A proposed SAARC meeting was canceled after Pakistan’s objections that the annual gathering in New York would be “inappropriate” due to India’s ongoing atrocities in the Indian Illegally Occupied Jammu and Kashmir (IIOJK) as well as the question of legal representation of Afghanistan, according to diplomatic sources here.
The SAARC Council of Foreign Ministers’ meeting, scheduled for September 25, was proposed by Nepal reportedly at India’s behest.
Established in 1985, SAARC (South Asian Association for Regional Cooperation) comprises Afghanistan, Bangladesh, Bhutan, India, Maldives, Nepal, Pakistan and Sri Lanka.
In view of the position taken by Pakistan, to which Sri Lanka agreed, Nepal was obliged, despite India’s urging to hold the meeting, to cancel it.
But tweets in the Indian press sought to give an impression that Pakistan had insisted that the Taliban government should be represented at the meeting.
“The slanted tweets emanating in Indian media are no doubt an attempt to cover India’s embarrassment caused by its ploy against Pakistan,” one diplomat remarked.
Rejoinder from Nepal Embassy
However, in an email to The Express Tribune, Counsellor Embassy of Nepal in Pakistan Paras Pandit said that the news was "far away from the truth".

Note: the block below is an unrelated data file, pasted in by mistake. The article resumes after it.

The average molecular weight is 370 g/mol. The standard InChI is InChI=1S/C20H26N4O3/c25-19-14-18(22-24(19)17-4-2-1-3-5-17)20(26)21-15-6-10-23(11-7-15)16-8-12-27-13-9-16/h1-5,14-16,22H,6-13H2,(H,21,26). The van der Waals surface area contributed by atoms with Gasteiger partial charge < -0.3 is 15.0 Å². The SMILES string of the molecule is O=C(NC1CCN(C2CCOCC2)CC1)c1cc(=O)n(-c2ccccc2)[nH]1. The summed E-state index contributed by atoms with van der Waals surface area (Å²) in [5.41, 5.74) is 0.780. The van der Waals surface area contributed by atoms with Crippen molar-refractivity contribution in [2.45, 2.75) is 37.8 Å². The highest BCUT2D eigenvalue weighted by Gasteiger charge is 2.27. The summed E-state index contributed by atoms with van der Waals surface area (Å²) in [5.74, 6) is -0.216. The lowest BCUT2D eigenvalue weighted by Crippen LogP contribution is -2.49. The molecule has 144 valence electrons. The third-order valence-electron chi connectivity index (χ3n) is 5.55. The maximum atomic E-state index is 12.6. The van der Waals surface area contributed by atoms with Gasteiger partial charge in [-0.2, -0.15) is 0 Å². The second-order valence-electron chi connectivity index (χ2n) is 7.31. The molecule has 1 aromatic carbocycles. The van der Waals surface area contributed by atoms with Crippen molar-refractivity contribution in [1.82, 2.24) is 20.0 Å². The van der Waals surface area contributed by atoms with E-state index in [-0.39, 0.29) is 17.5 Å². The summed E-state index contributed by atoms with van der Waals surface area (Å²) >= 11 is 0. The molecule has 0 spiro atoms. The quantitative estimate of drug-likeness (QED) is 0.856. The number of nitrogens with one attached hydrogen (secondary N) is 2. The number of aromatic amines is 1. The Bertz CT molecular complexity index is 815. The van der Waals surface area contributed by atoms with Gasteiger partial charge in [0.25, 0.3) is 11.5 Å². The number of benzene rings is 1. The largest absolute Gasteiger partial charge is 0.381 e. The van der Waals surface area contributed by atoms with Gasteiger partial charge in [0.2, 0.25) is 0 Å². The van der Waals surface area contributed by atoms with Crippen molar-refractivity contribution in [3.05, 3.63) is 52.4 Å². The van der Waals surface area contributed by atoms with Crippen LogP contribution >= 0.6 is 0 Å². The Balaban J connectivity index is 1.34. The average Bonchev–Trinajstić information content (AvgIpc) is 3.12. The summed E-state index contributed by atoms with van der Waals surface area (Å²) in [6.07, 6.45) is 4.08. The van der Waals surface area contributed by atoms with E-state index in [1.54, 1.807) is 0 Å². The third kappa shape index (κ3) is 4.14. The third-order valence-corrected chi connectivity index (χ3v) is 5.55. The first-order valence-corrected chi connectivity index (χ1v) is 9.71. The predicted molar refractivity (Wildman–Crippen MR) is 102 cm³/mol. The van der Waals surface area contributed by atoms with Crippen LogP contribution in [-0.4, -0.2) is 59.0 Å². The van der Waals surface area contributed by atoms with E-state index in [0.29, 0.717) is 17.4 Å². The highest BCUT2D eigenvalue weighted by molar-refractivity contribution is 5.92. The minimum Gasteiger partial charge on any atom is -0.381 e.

He said that the Saarc Foreign Ministerial informal meeting has been an established forum of the foreign ministers of member states. "They meet at the sidelines of the United Nations General Assembly in New York every year and take stock of the activities of SAARC and instruct further," he said, adding that this is the practice which was developed over the decades.
The envoy said that since Nepal is chairing Saarc, it was a duty of a chair to call the meeting according to the practice, and this year it could not take place because of lack of concurrence from all member states. Therefore, he added, whoever would have been in the chair position could have done the same.
"The meeting was called in accordance with the practice but not any member state's behest and it could not take place because of lack of concurrence."
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